A typical small business loses about 5 percent of its annual revenue to fraud each year — a median of $150,000. What’s more, the Association of Certified Fraud Examiners’ 2016 Global Fraud Study shows that about 23 percent of cases cause losses of $1 million or more. Clearly, when it comes to securing your small business, every bit counts.
Employee misconduct is a significant part of this problem, but there are other important factors that can threaten your business, as well. Here are seven ways you protect your business from fraud:
1. Provide Employees Separate Logins
When employees share a point-of-sale system (POS), it can be difficult to pinpoint the source of fraud when an issue arises. To avoid this, assign all employees their own separate login credentials and don’t allow them to share these logins with each other. This way, every transaction will be linked to a specific individual, limiting confusion.
As an added precaution, set up the POS to automatically sign off when not in use for a prolonged period of time. Doing this will force your employees to verify themselves regularly and make your POS less vulnerable to unauthorised use.
2. Use an EMV-Compliant POS
Up until recently, most major credit cards have used a magnetic stripe system, which allows customers to swipe their card when making a purchase. According to CreditCards.com, however, this type of “swipe card” makes it easier for thieves to steal personal information and compromise your payment’s security system.
To help mitigate credit card fraud, many countries have adopted a new chip-based authentication technology called EMV, which stands for Europay, Mastercard and Visa — the developers of this global standard. While EMV offers more security to the customer, the introduction of the system also represents a shift in fraud liability. Instead of banks being responsible for fraudulent credit card transactions, merchants who choose not to enable EMV are now liable.
3. Perform Regular Inventory Checks
Be watchful for red flags like disappearing merchandise, voided transactions or misplaced items. Keep an accurate tally of what’s in your inventory by performing regular and unscheduled inventory audits. By establishing these regular inventory checks, you can better control irregularities and pinpoint efficiency issues.
Accurately managing your inventory will reduce waste, help your business increase its bottom line and ultimately prevent fraudulent activity.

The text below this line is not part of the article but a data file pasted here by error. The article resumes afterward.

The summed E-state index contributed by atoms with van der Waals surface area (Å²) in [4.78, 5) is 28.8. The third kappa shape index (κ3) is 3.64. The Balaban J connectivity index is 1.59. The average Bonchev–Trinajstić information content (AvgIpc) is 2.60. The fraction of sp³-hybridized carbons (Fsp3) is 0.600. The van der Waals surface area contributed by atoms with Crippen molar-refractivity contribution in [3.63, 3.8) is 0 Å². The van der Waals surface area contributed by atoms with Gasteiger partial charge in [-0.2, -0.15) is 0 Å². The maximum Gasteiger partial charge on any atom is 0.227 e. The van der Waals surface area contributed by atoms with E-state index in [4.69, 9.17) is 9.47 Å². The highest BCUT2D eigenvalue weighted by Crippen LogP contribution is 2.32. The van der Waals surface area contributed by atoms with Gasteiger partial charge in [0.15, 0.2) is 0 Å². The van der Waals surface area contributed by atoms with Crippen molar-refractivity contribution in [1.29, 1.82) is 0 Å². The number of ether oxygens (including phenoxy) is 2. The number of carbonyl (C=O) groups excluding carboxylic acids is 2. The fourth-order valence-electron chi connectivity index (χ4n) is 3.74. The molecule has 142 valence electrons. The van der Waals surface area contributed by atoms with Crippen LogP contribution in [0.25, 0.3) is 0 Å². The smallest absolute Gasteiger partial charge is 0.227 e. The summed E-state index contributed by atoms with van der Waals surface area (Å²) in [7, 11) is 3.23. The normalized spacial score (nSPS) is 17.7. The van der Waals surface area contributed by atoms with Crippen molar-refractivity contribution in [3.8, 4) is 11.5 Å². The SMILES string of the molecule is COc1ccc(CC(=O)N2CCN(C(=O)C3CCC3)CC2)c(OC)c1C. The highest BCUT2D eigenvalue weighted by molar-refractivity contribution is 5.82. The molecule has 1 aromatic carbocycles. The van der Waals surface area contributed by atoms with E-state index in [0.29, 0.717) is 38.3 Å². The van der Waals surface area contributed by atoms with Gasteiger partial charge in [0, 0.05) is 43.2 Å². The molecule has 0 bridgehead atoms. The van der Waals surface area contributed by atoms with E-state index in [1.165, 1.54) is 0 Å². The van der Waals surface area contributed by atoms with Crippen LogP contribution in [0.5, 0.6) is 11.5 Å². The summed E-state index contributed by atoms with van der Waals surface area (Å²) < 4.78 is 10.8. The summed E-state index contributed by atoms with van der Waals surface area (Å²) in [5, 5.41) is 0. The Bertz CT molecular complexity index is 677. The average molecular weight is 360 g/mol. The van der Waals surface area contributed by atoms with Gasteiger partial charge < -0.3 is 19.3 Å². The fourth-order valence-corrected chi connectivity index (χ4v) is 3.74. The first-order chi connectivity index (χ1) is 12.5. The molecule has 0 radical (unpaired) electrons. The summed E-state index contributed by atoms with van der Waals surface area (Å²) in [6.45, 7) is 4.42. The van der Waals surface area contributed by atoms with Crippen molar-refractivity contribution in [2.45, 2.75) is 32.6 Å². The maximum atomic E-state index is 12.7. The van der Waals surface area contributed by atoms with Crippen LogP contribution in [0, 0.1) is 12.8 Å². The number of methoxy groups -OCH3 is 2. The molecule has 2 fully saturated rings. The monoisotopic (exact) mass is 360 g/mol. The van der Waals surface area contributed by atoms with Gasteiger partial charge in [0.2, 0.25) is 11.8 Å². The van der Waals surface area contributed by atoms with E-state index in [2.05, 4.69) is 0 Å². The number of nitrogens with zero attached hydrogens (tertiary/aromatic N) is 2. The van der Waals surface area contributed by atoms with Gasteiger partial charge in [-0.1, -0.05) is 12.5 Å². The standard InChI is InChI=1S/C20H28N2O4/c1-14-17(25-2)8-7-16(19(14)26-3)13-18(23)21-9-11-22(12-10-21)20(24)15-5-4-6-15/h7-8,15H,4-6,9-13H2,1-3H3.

4. Balance the Cash Register Nightly
Enforce a policy that the cash register must be counted and recorded on a nightly basis. The best way to do this is to put a process in place that requires multiple employees to balance the register and check each other’s work. This will reduce human error, as well as establish a system of accountability.
5. Educate Your Employees
As the business owner, it’s your responsibility to not only keep yourself up-to-date about computer security, but also educate your employees. They are often more involved in the day-to-day activity of the business and will be able to quickly spot and report any suspicious activity.
For example, give your employees a crash course on how to spot a fake credit or debit card. By teaching employees what to look for, they can be your eyes and ears on the ground.
Likewise, educate all your employees about codes of conduct and other compliance policies so everyone is aware of the plan of action and consequences of a fraudulent incident being uncovered. Enact fraud training programs and regular meetings with updates about the goings-on of the company. Employees will be less likely to commit fraud if they understand the consequences of their actions.
6. Safeguard Company Assets With a System of Checks and Balances
Set up internal controls within your small business to ensure everyone is abiding by the fraud rules and regulations. Put measures in place to safeguard your company’s assets by dividing up the work among different employees. Don’t allow a single individual to be responsible for processing payments, making deposits, reconciling the POS drawer and handling petty cash.
Additionally, limit all access to physical and financial assets, important documents, and accounting systems to authorised employees.
7. Double Check Everyone’s Work
Set up a process that audits every employee’s actions, even yours. This is a smart way to mitigate fraud, but it will also put a system in place to limit mistakes, losses and miscalculations, all of which have an effect on your company’s bottom line.
Make sure everyone understands that records of all the money that flows in and out of your business will be double-checked — not because you don’t trust them, but because you want to decrease errors.
By implementing these tips you’ll be able to minimise fraud within your business and set your company up for ongoing success.